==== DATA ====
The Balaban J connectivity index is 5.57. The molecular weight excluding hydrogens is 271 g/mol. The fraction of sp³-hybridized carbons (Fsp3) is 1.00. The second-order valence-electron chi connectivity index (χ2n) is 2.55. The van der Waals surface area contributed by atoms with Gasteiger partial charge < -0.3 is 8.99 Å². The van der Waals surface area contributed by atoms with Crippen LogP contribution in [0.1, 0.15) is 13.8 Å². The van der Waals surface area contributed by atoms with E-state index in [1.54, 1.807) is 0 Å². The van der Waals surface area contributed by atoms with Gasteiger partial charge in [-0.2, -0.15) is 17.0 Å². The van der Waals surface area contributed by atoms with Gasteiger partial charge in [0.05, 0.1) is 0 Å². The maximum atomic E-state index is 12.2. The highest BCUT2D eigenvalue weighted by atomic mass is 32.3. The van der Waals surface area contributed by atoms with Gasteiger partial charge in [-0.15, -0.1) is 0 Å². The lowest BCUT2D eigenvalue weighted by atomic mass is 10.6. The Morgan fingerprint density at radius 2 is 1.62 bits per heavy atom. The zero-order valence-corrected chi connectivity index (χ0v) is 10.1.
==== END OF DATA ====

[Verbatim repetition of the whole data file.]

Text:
The Balaban J connectivity index is 5.57. The molecular weight excluding hydrogens is 271 g/mol. The fraction of sp³-hybridized carbons (Fsp3) is 1.00. The second-order valence-electron chi connectivity index (χ2n) is 2.55. The van der Waals surface area contributed by atoms with Gasteiger partial charge < -0.3 is 8.99 Å². The van der Waals surface area contributed by atoms with Crippen LogP contribution in [0.1, 0.15) is 13.8 Å². The van der Waals surface area contributed by atoms with E-state index in [1.54, 1.807) is 0 Å². The van der Waals surface area contributed by atoms with Gasteiger partial charge in [-0.2, -0.15) is 17.0 Å². The van der Waals surface area contributed by atoms with Gasteiger partial charge in [0.05, 0.1) is 0 Å². The maximum atomic E-state index is 12.2. The highest BCUT2D eigenvalue weighted by atomic mass is 32.3. The van der Waals surface area contributed by atoms with Gasteiger partial charge in [-0.15, -0.1) is 0 Å². The lowest BCUT2D eigenvalue weighted by atomic mass is 10.6. The Morgan fingerprint density at radius 2 is 1.62 bits per heavy atom. The zero-order valence-corrected chi connectivity index (χ0v) is 10.1.